Frida Kahlo de Rivera is seen as one of the most influential artists of the twentieth century.
Perhaps best known for her self-portraits, Kahlo’s work is remembered for its “pain and passion” and its intense vibrant colors. Her work has been celebrated in Mexico as emblematic of national and indigenous tradition, and by feminists for its uncompromising depiction of the female experience and form.
Mexican and Amerindian cultural tradition figure prominently in her work, which has sometimes been characterized as Naïve art or folk art. Her work has also been described as “surrealist”, and in 1938 one surrealist described Kahlo herself as a “ribbon around a bomb”. Other influences of the artists work include ancient Aztec belief, popular Mexican folklore, Eastern philosophy and medical imagery.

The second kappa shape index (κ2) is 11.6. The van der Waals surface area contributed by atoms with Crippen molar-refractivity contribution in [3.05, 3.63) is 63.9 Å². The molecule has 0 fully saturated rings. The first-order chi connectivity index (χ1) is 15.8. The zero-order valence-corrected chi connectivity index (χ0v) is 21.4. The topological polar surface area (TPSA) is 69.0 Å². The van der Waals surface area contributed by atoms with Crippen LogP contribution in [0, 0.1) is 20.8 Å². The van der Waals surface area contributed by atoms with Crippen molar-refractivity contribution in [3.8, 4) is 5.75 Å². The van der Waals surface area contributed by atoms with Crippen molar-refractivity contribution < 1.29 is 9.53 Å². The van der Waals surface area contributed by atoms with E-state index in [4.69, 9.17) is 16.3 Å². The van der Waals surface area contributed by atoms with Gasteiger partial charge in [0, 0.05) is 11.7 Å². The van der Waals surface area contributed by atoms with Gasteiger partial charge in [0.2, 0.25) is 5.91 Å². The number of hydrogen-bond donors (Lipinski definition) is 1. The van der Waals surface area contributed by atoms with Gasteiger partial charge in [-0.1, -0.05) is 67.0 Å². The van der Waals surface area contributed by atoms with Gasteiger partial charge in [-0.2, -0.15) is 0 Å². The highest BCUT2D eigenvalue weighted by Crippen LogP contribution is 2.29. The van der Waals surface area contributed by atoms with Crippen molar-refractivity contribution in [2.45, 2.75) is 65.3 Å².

Kahlo suffered lifelong health problems, many of which stemmed from a traffic accident in her teenage years. These issues are reflected in her works, more than half of which are self-portraits of one sort or another. Kahlo suggested, “I paint myself because I am so often alone and because I am the subject I know best.” Kahlo began painting because of her convalescence.